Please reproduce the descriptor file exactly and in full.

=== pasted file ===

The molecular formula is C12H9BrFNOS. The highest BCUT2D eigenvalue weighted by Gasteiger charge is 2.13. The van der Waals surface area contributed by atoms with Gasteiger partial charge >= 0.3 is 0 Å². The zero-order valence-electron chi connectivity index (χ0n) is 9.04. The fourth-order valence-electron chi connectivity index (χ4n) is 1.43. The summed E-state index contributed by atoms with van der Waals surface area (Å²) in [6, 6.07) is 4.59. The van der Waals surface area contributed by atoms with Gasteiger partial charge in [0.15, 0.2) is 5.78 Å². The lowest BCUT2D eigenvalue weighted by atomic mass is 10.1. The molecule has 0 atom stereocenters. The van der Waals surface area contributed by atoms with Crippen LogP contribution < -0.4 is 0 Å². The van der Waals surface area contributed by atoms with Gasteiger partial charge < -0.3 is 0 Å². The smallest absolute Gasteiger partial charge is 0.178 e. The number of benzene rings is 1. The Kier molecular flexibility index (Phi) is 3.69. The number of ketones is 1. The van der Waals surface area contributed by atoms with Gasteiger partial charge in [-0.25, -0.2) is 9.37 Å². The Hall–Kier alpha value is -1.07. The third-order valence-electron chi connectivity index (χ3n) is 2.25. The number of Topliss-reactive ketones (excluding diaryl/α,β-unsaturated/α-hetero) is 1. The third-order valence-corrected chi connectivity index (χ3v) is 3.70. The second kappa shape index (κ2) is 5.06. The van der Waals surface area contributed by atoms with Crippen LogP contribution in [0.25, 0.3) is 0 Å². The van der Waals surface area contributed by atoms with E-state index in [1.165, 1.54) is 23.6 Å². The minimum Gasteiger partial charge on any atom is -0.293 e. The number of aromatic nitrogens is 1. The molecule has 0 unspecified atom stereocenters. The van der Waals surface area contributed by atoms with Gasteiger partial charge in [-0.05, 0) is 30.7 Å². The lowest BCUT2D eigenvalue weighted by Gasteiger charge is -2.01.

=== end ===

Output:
The molecular formula is C12H9BrFNOS. The highest BCUT2D eigenvalue weighted by Gasteiger charge is 2.13. The van der Waals surface area contributed by atoms with Gasteiger partial charge >= 0.3 is 0 Å². The zero-order valence-electron chi connectivity index (χ0n) is 9.04. The fourth-order valence-electron chi connectivity index (χ4n) is 1.43. The summed E-state index contributed by atoms with van der Waals surface area (Å²) in [6, 6.07) is 4.59. The van der Waals surface area contributed by atoms with Gasteiger partial charge in [0.15, 0.2) is 5.78 Å². The lowest BCUT2D eigenvalue weighted by atomic mass is 10.1. The molecule has 0 atom stereocenters. The van der Waals surface area contributed by atoms with Crippen LogP contribution < -0.4 is 0 Å². The van der Waals surface area contributed by atoms with Gasteiger partial charge < -0.3 is 0 Å². The smallest absolute Gasteiger partial charge is 0.178 e. The number of benzene rings is 1. The Kier molecular flexibility index (Phi) is 3.69. The number of ketones is 1. The van der Waals surface area contributed by atoms with Gasteiger partial charge in [-0.25, -0.2) is 9.37 Å². The Hall–Kier alpha value is -1.07. The third-order valence-electron chi connectivity index (χ3n) is 2.25. The number of Topliss-reactive ketones (excluding diaryl/α,β-unsaturated/α-hetero) is 1. The third-order valence-corrected chi connectivity index (χ3v) is 3.70. The second kappa shape index (κ2) is 5.06. The van der Waals surface area contributed by atoms with Crippen LogP contribution in [0.25, 0.3) is 0 Å². The van der Waals surface area contributed by atoms with E-state index in [1.165, 1.54) is 23.6 Å². The minimum Gasteiger partial charge on any atom is -0.293 e. The number of aromatic nitrogens is 1. The molecule has 0 unspecified atom stereocenters. The van der Waals surface area contributed by atoms with Gasteiger partial charge in [-0.05, 0) is 30.7 Å². The lowest BCUT2D eigenvalue weighted by Gasteiger charge is -2.01.